A newborn female was born by Cesarean section for failure to descend to a 41.5 week, gravida 2, para 2, 24-year-old female who had gestational onset diabetes mellitus.
Her mother was in labor for 36 hours and had rupture of membranes for 26 hours. The fluid was meconium stained.
At delivery, she was intubated and there was no meconium below the cords. Her Apgar scores were 4 and 8 at one and five minutes respectively.
The family history was negative for bleeding disorders.
The pertinent physical exam showed poor initial respiratory effort, duskiness, and poor tone that later improved. Her birthweight was 4540 grams (>97%), head circumference was 37 cm (75%), length was 56 cm (90%).
Her vital signs were stable and her physical examination was normal except for severe molding of the posterior occiput. She had bruising and swelling of the lower left parietal area and anterior occipital areas.
The diagnosis of large for gestation (LGA) infant, with a complicated intrapartum course and possible subgaleal hematoma was made.
The work-up for possible hypoglycemia, sepsis, and bleeding diatheses was begun.
The laboratory evaluation showed a complete blood count, erythrocyte sedimentation rate, C-reactive protein, and a bleeding panel testing as all normal.
The radiologic evaluation of a head skull plain film was consistent with a left frontoparietal subgaleal hematoma.
The patient’s clinical course over her admission found her to have stable glucose levels when monitored on an LGA glucose protocol.
She also had hyperbilirubinemia that was within the expected amount for her gestational age.
She was discharged on day of 4 as she seemed more tired during day 1 and 2 of life and was observed. At 2 weeks of age her head showed mild swelling in the left parietal area that resolved by one month of age.
Figure 69 – AP and lateral radiographs of the skull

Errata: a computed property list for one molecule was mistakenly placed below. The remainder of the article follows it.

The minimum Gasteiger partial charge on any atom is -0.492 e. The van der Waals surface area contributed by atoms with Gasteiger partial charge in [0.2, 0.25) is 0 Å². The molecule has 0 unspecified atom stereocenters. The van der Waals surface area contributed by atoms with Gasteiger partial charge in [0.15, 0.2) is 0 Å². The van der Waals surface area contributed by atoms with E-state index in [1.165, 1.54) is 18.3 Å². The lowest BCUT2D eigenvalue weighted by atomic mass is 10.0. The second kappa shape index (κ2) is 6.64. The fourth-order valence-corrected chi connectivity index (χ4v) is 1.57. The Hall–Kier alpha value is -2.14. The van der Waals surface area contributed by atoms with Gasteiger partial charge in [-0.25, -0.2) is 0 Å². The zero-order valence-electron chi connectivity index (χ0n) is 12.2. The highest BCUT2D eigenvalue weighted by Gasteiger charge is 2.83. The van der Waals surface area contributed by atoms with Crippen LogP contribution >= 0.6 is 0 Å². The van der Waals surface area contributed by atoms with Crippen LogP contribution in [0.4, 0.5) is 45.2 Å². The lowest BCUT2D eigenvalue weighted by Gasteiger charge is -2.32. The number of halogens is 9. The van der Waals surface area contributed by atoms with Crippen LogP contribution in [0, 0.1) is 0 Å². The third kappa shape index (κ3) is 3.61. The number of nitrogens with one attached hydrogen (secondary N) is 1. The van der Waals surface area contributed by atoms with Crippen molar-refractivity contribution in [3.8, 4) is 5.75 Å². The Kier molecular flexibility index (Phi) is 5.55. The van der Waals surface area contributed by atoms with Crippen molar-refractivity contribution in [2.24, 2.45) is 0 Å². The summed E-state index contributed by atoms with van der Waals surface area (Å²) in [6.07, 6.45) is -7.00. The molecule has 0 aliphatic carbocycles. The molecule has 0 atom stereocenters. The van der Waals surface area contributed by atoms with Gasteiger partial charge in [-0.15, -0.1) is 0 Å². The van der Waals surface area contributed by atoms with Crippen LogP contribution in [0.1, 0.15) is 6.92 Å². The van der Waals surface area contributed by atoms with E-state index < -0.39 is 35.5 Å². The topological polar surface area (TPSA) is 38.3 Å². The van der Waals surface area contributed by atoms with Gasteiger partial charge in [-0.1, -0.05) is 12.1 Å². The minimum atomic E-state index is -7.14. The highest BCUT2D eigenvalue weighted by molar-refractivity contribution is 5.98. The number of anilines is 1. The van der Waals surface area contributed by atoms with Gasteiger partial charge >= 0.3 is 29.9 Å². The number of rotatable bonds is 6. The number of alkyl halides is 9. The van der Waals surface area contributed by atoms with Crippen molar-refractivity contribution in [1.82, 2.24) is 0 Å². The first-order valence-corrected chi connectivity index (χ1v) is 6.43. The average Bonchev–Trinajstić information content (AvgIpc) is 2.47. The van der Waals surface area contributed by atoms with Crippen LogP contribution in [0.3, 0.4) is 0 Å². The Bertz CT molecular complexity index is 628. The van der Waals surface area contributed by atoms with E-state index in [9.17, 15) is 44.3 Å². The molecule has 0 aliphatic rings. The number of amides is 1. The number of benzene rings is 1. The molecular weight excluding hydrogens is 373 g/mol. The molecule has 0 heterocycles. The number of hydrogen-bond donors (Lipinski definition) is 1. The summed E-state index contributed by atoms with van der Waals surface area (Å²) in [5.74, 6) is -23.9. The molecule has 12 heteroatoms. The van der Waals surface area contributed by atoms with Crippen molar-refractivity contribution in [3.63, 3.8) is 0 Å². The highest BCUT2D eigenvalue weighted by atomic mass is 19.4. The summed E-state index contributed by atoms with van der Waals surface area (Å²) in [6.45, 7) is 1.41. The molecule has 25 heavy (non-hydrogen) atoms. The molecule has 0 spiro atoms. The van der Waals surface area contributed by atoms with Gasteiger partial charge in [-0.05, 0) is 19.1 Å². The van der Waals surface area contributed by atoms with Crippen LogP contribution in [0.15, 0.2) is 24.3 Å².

demonstrate diffuse soft tissue swelling of the scalp that crosses
sutures and that is especially prominent over the left fronto-
parietal region. The findings were felt to be most compatible with a
Bleeding into the soft tissues of the head is a common problem associated with birth and usually does not require intervention. These include:
- A caput succedaneum is localized serosanguineous edema of the scalp that occurs between the skin and aponeurosis of the scalp. These swellings can cross suture lines and are usually due to pressure from the pelvis, uterus or vagina.
- A subgaleal or aponeuneuroic hematoma occurs between the aponeurosis of the scalp and the periosteum of the bone. The galea aponeurotica occurs from the occiput to the eyebrows and laterally to the temporalis fascia. It therefore can cross suture lines and is a large potential space where hemorrhage can occur.
Subgaleal hematomas usually occur due to shearing of emissary veins between the intracranial venous sinus and the scalp.
- A cephalohematoma is due to bleeding beneath the periosteum of the bone, i.e. between the periosteum and cortical bone. Therefore these swellings occur only over bone and do not cross suture lines. They occur in 2.5% of births.
Subgaleal hematomas are the least common and can occur along with caputs and cephalohematomas and therefore it is important to be aware of this diagnosis.
Caputs have localized skin edema. Subgaleal hematomas may be ballotable and have a fluid wave. As noted previously, a cephalohematoma does not cross suture lines, whereas the other two may.
Subgaleal hematomas are more common after assisted deliveries such as forceps and vacuum.